The Platen Press
In 1847, Richard March Hoe patented a rotary press powered by steam. This was a commercial printing press that could produce millions of imprints per day. A distinct forking of the path emerged at that point between letterpress printers, used for small runs by hobbyists. These presses, called platen presses or “jobbers,” were the primary means for producing political pamphlets by individual citizens. The divergence from commercial printing affected the culture of the political pamphlet in a profound manner – where the commercial printers’ primary motive was profit, the pamphleteer’s was necessarily something different. The commercial printer has traditionally invested in a large number of prints on the expectation that they will sell and make back the cost of production, plus profit. Pamphleteers, on the other hand, put a relatively small investment upfront for a relatively small number of pamphlets. The way each achieved reach was fundamentally different, and to a large extent, the technology – the rotary or the patent press – determined how its users approached their own conceptions of readers and readership.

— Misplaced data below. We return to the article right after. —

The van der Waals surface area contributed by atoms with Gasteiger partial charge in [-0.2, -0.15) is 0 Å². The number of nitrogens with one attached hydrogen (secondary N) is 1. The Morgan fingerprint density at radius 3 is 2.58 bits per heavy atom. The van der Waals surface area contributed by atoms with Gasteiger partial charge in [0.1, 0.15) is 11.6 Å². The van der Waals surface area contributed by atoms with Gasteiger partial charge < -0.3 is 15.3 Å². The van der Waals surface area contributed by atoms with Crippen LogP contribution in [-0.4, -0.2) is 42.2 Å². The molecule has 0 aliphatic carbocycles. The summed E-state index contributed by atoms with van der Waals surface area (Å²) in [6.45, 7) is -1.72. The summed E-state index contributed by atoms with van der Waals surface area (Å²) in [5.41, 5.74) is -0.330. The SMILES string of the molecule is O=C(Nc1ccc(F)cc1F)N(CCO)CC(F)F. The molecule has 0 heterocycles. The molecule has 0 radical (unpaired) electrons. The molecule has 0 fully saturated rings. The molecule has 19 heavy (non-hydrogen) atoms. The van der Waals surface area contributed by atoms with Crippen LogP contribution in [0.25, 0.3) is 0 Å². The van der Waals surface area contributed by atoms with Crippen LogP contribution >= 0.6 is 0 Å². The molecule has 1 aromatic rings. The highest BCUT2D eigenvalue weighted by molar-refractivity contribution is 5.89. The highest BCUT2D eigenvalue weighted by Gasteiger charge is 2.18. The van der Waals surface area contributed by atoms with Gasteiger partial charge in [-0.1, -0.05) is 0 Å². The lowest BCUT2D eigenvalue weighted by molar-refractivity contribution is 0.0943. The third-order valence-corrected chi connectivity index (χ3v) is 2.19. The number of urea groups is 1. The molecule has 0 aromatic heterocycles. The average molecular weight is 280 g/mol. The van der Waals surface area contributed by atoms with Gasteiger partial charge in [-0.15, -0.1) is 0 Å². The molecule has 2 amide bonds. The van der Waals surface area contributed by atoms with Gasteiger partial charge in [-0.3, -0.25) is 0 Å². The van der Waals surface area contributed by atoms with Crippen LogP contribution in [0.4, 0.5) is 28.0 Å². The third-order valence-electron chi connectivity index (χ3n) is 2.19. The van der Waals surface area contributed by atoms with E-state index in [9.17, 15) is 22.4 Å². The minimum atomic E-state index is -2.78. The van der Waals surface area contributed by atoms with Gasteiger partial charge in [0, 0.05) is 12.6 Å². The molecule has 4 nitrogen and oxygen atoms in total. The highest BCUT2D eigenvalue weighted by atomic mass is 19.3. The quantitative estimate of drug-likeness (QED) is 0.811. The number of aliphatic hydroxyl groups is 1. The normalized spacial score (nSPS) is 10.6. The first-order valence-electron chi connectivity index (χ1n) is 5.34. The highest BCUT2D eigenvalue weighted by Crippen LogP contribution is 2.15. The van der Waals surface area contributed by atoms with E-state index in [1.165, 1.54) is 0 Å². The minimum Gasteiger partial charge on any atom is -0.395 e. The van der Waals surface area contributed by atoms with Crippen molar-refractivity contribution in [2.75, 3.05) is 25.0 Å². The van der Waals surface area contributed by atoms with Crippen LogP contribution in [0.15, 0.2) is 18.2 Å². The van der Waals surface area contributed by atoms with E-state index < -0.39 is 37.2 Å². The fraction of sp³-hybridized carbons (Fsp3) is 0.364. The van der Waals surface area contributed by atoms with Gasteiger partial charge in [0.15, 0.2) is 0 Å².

From the mid 19thcentury until the 1930’s, the primary platform used short runs and also non-standard sizes of paper. This made the platen press the ideal medium to produce the political pamphlet. These presses were called “jobbers,” and there were several different makes and models. Almost all of them, however, were based on the design of George Phineas Gordon, whose first press was sold in 1851. The press was alternately referred to as the Franklin, and the Gordon Jobber. In 1872, aware that his patent would expire, Gordon developed a new version. Henceforth, there was the Franklin (or Gordon) Oldstyle, and Newstyle. These presses were capable of producing twice as many impressions per hour as the handpress, the predecessor of the jobber.